American Airlines wanted out of Orbitz … and then it was bounced by Expedia (preemptively, it seems). Delta wanted out of CheapOair … and OneTravel … and BookIt. Nobody knows what’s next, but it appears that something is on the horizon, given the magnitude of change in the airline/online travel agency landscape over the past few weeks. I wrote a month ago that a “brand war” was brewing, a sentiment that has since been echoed by other media and research organizations.
So, as the battle intensifies, it’s natural to ask one simple question: should online travel agencies actually exist?
Specifically, a comment by Delta’s Glen Hauenstein on Tnooz caught my attention:
“We look at it very much like an Apple store versus Best Buy. You can buy components or Apple products at both. Your experience in an Apple store is obviously quite different than it is at a Best Buy store. That model is what we think about when we think about Delta.com.”
This remark, delivered by Hauenstein at a Delta investor event, is seductive for its simplicity. Ithas everything the airline needs to look cool and in control. It aligns itself with the most innovative retailer on the planet, contrasts itself with a passé business model and makes the strategy look viable. In pulling out of CheapOair, OneTravel and BookIt, Delta creates the appearance of exclusivity and style (at least acceding to Hauenstein).
This would not bode well for the online travel agency sector, as the Delta play would indicate that owning the customer itself is far superior to sharing the customer with an intermediary. And doubtless, this is true: having the customer create a relationship with your brand is always best. The problem, unfortunately, is that this approach isn’t viable. There will always be bargain-hunters, comparison shoppers and lovers of alternatives who are natural online travel agency customers.Now, let’s return to Hauenstein’s retailer analogy. It actually fits, though not as he intended, particularly because Delta is not a premium alternative in the manner of Apple relative to Best Buy. Its product is a commodity, just like the products offered by the vast majority of airlines. Rather, we’re looking at a single-brand retailer (e.g., The Gap) relative to a major discounter (e.g., Wal-Mart).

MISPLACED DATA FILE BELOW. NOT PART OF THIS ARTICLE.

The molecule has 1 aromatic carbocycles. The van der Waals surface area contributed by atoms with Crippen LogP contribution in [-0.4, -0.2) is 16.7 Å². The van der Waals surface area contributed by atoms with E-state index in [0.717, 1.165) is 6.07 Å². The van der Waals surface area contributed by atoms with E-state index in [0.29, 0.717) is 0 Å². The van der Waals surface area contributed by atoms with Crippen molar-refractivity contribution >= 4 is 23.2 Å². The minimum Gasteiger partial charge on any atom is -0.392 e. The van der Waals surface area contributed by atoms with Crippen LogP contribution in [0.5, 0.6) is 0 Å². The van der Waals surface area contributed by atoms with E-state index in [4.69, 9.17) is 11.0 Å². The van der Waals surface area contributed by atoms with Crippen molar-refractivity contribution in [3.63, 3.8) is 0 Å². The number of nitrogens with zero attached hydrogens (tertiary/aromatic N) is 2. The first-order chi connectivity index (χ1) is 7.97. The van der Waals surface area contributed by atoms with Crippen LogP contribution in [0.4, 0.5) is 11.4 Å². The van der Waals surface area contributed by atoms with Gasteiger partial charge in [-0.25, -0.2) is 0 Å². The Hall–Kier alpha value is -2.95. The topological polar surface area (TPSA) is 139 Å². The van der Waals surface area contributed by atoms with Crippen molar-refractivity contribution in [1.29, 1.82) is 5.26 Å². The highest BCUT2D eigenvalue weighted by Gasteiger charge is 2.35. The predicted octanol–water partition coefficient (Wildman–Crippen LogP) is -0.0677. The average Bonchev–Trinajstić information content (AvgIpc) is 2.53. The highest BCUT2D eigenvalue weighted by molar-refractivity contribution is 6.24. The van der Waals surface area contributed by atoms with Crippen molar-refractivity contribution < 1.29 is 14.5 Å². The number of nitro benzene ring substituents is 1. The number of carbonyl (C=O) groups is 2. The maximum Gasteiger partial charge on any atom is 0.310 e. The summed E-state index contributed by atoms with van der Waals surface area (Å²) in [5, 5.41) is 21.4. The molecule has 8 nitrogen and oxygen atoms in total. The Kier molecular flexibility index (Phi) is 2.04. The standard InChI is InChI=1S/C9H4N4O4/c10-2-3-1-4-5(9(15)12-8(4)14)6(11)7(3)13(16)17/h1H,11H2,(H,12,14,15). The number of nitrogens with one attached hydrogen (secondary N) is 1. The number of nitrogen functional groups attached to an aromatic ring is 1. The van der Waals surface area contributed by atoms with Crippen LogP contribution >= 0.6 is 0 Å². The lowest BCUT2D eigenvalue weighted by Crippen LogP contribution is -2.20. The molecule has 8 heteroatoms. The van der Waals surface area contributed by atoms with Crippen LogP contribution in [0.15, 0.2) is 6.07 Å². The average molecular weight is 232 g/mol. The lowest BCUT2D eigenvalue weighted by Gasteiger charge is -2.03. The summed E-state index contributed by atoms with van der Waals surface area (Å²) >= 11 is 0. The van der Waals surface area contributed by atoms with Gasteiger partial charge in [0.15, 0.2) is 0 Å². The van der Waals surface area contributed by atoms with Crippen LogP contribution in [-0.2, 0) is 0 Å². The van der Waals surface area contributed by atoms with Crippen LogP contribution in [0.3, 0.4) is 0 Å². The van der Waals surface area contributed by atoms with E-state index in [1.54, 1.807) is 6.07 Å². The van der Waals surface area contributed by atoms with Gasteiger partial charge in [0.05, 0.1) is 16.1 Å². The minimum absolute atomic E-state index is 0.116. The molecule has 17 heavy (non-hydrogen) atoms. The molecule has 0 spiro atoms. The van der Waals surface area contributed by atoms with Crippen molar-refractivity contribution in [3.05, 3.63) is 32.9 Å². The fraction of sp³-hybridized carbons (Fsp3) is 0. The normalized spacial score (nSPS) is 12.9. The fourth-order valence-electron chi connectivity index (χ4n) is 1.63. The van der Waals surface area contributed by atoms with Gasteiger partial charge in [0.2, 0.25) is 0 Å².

Let’s dig into this a little bit. There’s something about the online travel agency model we can learn from the retail sector.
With the National Retail Federation’s “Big Show” in New York right around the corner, Deloitte’s Global Powers of Retailing report is bound to hit the world soon, and it will show, I suspect, that Wal-Mart is once again the largest retailer in the world. Doubtless, Target, Tesco and Carrefour will be in the top 10 as well. You won’t find Apple, The Gap or J.Crew, though. And, this is a situation that hasn’t changed much in more than a decade.
The vast majority of customers in the retail space want choice. That’s why they go to Macy’s and malls and big-box retailers. Of course, the travel consumer’s behavior is quite different. Most still prefer to book on the airlines’ websites – 62 percent, according to travel industry research firm PhoCusWright. Nonetheless, that leaves a considerable chunk of the market available to online travel agencies, and it indicate that roughly a third of the travel-buying community wants easier access to choice than the airline websites afford.
Also, the market share number can be deceiving, as Motley Fool explains:
Last year industry researchers at PhoCusWright said the global distribution system used by Orbitz, Expedia, and Priceline accounted for two-thirds of all airline passenger revenue, or $81 billion, in 2008. Losing a good portion of that money to the airlines will crimp the OTAs business, which they see as a threat to their future, but in the escalating rhetoric and use of force by both sides, it may be that all parties end up pouring more resources into a conflict that neither one really wants to fight.
The airlines do have a considerable negotiating position. The industry just recorded record profits, and with all the additional fees introduced, there are new revenue streams which seem to carry disproportionate large profit margins. A recovering market reduces price sensitivity among travel buyers, which leads to less bargain-hunting, also an advantage for the airlines.
Yet, what the airlines need to understand is that these factors are not absolute. Bargain-hunting behavior will continue. Consumer demand for choice – and the ability to evaluate options – will not recede in favor of unconstrained brand loyalty. The airlines may be in control, but the grip is not one of iron.
It’s pretty clear that the situation will get uglier over the next few weeks. I’m reminded of an email I received from Douglas Quinby, Sr. Director, Research at PhoCusWright, “American may have jumped the gun a bit with Orbitz, but believe me – we ain’t see nothin’ yet!” But, I don’t think a heightened level of intensity will necessarily lead to the decimation of an industry. The online travel agencies are here to stay: they aren’t going anywhere. The dynamic between these sites and the airlines, though, appears to be changing, and we’re just witness to growing pains.